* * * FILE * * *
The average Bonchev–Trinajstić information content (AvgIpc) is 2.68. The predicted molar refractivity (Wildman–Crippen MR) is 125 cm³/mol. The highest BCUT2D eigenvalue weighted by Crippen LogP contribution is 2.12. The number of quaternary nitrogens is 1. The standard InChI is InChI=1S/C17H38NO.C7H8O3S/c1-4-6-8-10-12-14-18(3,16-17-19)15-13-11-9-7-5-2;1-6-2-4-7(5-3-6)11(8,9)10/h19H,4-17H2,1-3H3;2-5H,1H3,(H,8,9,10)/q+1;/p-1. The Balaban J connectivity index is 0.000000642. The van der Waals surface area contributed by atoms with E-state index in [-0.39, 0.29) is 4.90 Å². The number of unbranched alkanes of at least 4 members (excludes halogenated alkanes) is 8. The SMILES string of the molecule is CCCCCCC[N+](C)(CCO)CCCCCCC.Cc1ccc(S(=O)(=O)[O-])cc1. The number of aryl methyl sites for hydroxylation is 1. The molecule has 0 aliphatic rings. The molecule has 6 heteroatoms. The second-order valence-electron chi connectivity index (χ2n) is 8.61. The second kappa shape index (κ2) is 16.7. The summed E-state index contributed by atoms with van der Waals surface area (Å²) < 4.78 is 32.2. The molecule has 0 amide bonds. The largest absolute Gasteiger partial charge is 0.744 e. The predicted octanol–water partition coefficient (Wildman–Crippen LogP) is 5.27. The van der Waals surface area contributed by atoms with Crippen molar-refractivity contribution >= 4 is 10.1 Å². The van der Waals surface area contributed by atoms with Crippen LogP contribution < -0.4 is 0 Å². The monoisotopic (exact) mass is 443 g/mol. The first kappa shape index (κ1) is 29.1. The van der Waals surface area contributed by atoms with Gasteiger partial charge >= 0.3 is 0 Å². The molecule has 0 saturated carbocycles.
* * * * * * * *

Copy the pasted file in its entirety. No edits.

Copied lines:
The average Bonchev–Trinajstić information content (AvgIpc) is 2.68. The predicted molar refractivity (Wildman–Crippen MR) is 125 cm³/mol. The highest BCUT2D eigenvalue weighted by Crippen LogP contribution is 2.12. The number of quaternary nitrogens is 1. The standard InChI is InChI=1S/C17H38NO.C7H8O3S/c1-4-6-8-10-12-14-18(3,16-17-19)15-13-11-9-7-5-2;1-6-2-4-7(5-3-6)11(8,9)10/h19H,4-17H2,1-3H3;2-5H,1H3,(H,8,9,10)/q+1;/p-1. The Balaban J connectivity index is 0.000000642. The van der Waals surface area contributed by atoms with E-state index in [-0.39, 0.29) is 4.90 Å². The number of unbranched alkanes of at least 4 members (excludes halogenated alkanes) is 8. The SMILES string of the molecule is CCCCCCC[N+](C)(CCO)CCCCCCC.Cc1ccc(S(=O)(=O)[O-])cc1. The number of aryl methyl sites for hydroxylation is 1. The molecule has 0 aliphatic rings. The molecule has 6 heteroatoms. The second-order valence-electron chi connectivity index (χ2n) is 8.61. The second kappa shape index (κ2) is 16.7. The summed E-state index contributed by atoms with van der Waals surface area (Å²) < 4.78 is 32.2. The molecule has 0 amide bonds. The largest absolute Gasteiger partial charge is 0.744 e. The predicted octanol–water partition coefficient (Wildman–Crippen LogP) is 5.27. The van der Waals surface area contributed by atoms with Crippen molar-refractivity contribution >= 4 is 10.1 Å². The van der Waals surface area contributed by atoms with Crippen LogP contribution < -0.4 is 0 Å². The monoisotopic (exact) mass is 443 g/mol. The first kappa shape index (κ1) is 29.1. The van der Waals surface area contributed by atoms with Gasteiger partial charge >= 0.3 is 0 Å². The molecule has 0 saturated carbocycles.